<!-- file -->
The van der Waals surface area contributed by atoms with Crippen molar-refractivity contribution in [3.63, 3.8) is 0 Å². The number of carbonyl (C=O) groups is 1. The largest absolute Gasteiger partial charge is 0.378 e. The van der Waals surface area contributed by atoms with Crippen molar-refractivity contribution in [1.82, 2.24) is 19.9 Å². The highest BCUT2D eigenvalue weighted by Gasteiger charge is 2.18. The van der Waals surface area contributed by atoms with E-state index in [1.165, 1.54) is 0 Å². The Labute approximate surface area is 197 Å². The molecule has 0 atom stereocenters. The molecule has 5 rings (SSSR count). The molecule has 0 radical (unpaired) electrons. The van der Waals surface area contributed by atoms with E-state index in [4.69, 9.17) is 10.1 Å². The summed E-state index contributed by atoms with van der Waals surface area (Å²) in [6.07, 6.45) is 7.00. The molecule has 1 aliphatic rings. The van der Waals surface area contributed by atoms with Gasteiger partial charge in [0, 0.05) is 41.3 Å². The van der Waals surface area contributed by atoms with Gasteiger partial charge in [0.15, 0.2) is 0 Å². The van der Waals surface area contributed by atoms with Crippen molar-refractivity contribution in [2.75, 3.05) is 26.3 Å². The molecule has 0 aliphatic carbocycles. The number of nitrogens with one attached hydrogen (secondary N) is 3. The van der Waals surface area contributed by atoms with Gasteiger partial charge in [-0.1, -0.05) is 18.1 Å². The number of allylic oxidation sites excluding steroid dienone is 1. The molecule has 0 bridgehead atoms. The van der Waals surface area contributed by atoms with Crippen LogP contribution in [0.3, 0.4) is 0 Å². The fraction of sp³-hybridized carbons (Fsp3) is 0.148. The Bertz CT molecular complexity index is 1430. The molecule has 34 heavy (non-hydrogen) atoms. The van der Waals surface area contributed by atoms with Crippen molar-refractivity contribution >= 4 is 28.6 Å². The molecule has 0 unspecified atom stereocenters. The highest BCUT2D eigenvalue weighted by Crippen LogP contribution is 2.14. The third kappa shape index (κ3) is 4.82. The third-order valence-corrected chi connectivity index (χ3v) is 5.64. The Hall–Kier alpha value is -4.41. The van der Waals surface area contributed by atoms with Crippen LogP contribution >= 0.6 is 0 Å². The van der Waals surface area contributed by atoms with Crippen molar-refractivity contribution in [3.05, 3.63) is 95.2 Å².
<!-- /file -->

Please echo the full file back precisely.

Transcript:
The van der Waals surface area contributed by atoms with Crippen molar-refractivity contribution in [3.63, 3.8) is 0 Å². The number of carbonyl (C=O) groups is 1. The largest absolute Gasteiger partial charge is 0.378 e. The van der Waals surface area contributed by atoms with Crippen molar-refractivity contribution in [1.82, 2.24) is 19.9 Å². The highest BCUT2D eigenvalue weighted by Gasteiger charge is 2.18. The van der Waals surface area contributed by atoms with E-state index in [1.165, 1.54) is 0 Å². The Labute approximate surface area is 197 Å². The molecule has 0 atom stereocenters. The molecule has 5 rings (SSSR count). The molecule has 0 radical (unpaired) electrons. The van der Waals surface area contributed by atoms with E-state index in [4.69, 9.17) is 10.1 Å². The summed E-state index contributed by atoms with van der Waals surface area (Å²) in [6.07, 6.45) is 7.00. The molecule has 1 aliphatic rings. The van der Waals surface area contributed by atoms with Gasteiger partial charge in [0, 0.05) is 41.3 Å². The van der Waals surface area contributed by atoms with Gasteiger partial charge in [0.15, 0.2) is 0 Å². The van der Waals surface area contributed by atoms with Crippen molar-refractivity contribution in [2.75, 3.05) is 26.3 Å². The molecule has 0 aliphatic carbocycles. The number of nitrogens with one attached hydrogen (secondary N) is 3. The van der Waals surface area contributed by atoms with Gasteiger partial charge in [-0.1, -0.05) is 18.1 Å². The number of allylic oxidation sites excluding steroid dienone is 1. The molecule has 0 bridgehead atoms. The van der Waals surface area contributed by atoms with Crippen LogP contribution in [0.3, 0.4) is 0 Å². The fraction of sp³-hybridized carbons (Fsp3) is 0.148. The Bertz CT molecular complexity index is 1430. The molecule has 34 heavy (non-hydrogen) atoms. The van der Waals surface area contributed by atoms with Crippen molar-refractivity contribution >= 4 is 28.6 Å². The molecule has 0 unspecified atom stereocenters. The highest BCUT2D eigenvalue weighted by Crippen LogP contribution is 2.14. The third kappa shape index (κ3) is 4.82. The third-order valence-corrected chi connectivity index (χ3v) is 5.64. The Hall–Kier alpha value is -4.41. The van der Waals surface area contributed by atoms with Crippen LogP contribution >= 0.6 is 0 Å². The van der Waals surface area contributed by atoms with Crippen molar-refractivity contribution in [3.05, 3.63) is 95.2 Å².